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Brown v. District of Columbia

United States District Court, D. Columbia.

February 19, 2015

ANTONIO BROWN, Plaintiff,
v.
DISTRICT OF COLUMBIA, Defendant

For ANTONIO BROWN, Plaintiff: Alana Michelle Hecht, D.C. DISABILITY LAW GROUP, P.C., Washington, DC.

For DISTRICT OF COLUMBIA, Defendant: Veronica A. Porter, LEAD ATTORNEY, OFFICE OF THE ATTORNEY GENERAL FOR THE DISTRICT OF COLUMBIA, Washington, DC.

Re Document Nos.: 7, 9

MEMORANDUM OPINION

Granting in Part and Denying in Part Plaintiff's Motion for Summary Judgment; Granting in Part and Denying in Part Defendant's Cross-Motion for Summary Judgment

RUDOLPH CONTRERAS, United States District Judge.

I. INTRODUCTION

This matter comes before the Court on Plaintiff's motion for summary judgment. Plaintiff Antonio Brown is an eighteen-year-old student protected by the Individuals with Disabilities Education Act (" IDEA" ), 20 U.S.C. § § 1400 et seq. Plaintiff initiated this action to request an award of attorneys' fees and costs incurred while prosecuting administrative claims under the IDEA. Defendant, the District of Columbia, has filed a cross-motion for summary judgment disputing the reasonableness of Plaintiff's request. Because the Court determines that part, but not all, of Plaintiff's request is reasonable, the Court will grant in part and deny in part each party's motion and award fees and costs in the total amount of $31,340.75.

II. FACTUAL BACKGROUND

On September 20, 2013, Plaintiff filed an administrative due process complaint against the District of Columbia Public Schools system (" DCPS" ), alleging four violations of the IDEA. See Hr'g Officer's Decision (" HOD" ), ECF No. 7-3, Ex. 1 at 1, 3. Plaintiff argued that DCPS denied him the free appropriate public education (" FAPE" ) that the IDEA guarantees him based on the following infractions: (1) DCPS failed to identify, locate, and evaluate Plaintiff for special education and related services beginning in November 2011 when Plaintiff's parent visited his school to discuss the student's lack of progress; (2) DCPS did not timely evaluate Plaintiff after his parent requested an assessment in May 2013; (3) DCPS failed to provide prior written notice to Plaintiff's parent of its decision not to evaluate Plaintiff on August 8, 2013; and, (4) DCPS did not render Plaintiff eligible on August 8, 2013, for special education and related services, though Plaintiff had a specific learning disability and experienced emotional disturbance. See Compl., ECF No. 1-2, Ex. B at 16, 20-21, 29 (" Due Process Complaint" ); see also HOD at 3.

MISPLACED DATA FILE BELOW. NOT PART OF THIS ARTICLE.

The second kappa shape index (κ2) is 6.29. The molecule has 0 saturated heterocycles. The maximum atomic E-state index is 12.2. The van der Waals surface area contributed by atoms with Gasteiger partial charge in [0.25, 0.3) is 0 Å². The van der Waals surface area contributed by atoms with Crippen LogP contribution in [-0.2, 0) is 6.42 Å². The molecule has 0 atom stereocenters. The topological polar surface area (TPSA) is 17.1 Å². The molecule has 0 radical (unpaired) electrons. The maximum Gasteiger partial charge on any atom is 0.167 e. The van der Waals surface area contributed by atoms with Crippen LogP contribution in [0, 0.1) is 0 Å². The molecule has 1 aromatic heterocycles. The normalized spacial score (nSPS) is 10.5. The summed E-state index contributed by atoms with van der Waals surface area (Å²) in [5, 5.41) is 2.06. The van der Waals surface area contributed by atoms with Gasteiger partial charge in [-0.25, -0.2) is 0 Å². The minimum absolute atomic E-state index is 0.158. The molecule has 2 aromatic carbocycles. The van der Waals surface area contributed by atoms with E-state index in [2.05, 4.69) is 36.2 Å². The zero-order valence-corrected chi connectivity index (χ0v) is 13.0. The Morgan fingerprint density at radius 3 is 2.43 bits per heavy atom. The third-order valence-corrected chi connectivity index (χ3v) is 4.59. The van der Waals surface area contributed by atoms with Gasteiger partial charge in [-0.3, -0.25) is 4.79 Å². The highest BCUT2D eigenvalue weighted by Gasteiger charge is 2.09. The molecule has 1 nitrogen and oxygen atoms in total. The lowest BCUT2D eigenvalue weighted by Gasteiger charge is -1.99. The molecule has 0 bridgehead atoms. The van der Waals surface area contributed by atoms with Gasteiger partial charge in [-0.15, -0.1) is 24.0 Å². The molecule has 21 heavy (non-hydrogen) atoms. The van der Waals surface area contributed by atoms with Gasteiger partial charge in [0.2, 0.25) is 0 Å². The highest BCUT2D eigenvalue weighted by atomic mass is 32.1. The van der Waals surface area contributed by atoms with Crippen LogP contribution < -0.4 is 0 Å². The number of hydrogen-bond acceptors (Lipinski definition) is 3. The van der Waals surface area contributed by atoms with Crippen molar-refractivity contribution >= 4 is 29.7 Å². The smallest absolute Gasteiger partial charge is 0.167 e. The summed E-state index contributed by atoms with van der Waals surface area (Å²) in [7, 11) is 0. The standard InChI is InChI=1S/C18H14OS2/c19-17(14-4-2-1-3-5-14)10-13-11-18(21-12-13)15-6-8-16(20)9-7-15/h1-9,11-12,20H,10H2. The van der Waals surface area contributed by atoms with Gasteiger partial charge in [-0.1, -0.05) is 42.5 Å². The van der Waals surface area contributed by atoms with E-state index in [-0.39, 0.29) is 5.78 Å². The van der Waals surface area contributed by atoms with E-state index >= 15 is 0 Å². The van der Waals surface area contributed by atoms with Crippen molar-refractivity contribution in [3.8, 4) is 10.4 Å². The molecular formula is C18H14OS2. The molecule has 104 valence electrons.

After an administrative hearing that lasted one-and-a-half days, the hearing officer submitted a written order granting Plaintiff funding for tuition, counseling services, and transportation for School C from the date of the hearing officer's decision until DCPS could complete an initial evaluation of Plaintiff's entitlement to special education and related services. See HOD at 19. The hearing officer additionally required DCPS to fund independent functional behavioral and psychiatric assessments of Plaintiff, as well as to conduct a speech-language evaluation, which the local educational agency recommended. See id. at 21-22.

Alana Hecht, Esq., represented Plaintiff throughout the administrative process. See generally Hecht Invoice, ECF No. 7-4, Ex. 2. On August 17, 2014, Plaintiff filed a complaint with this Court, attaching an invoice for DCPS in the amount of $47,475.31 for attorneys' fees, paralegal fees, and costs. See Compl. ¶ 72. Plaintiff and Defendant then filed cross-motions for summary judgment regarding the reasonableness of Plaintiff's invoice. In particular, Defendant seeks a reduction in Plaintiff's requested fees on the bases that (1) Plaintiff has not proven that his attorney's rate is prevailing in the community, and Plaintiff therefore should receive 75% of the fee rates in the Laffey Matrix, which is reserved for complex cases; (2) Plaintiff achieved limited success at the administrative hearing; and (3) work spent on Plaintiff's proposed suspension was not part of the due process complaint. The Court now turns to the applicable legal standards and the parties' arguments.

III. ANALYSIS

A. Legal Standards

1. Summary Judgment

A party moving for summary judgment on legal fees must demonstrate prevailing party status and reasonableness of the fees requested, both in terms of hours spent and hourly rate. Briggs v. District of Columbia, No. 14-0002, 2014 WL 5860358, at *2 (D.D.C. Nov. 12, 2014). Pursuant to Federal Rule of Civil Procedure 56(a), a court will grant summary judgment if the movant shows that " 'there is no genuine issue as to any material fact and that the moving party is entitled to judgment as a matter of law.'" Anderson v. Liberty Lobby, Inc., 477 U.S. 242, 247, 106 S.Ct. 2505, 91 L.Ed.2d 202 (1986) (quoting Fed.R.Civ.P. 56). On the other hand, a court will grant summary judgment against a party " who fails to make a showing sufficient to establish the existence of an element ...


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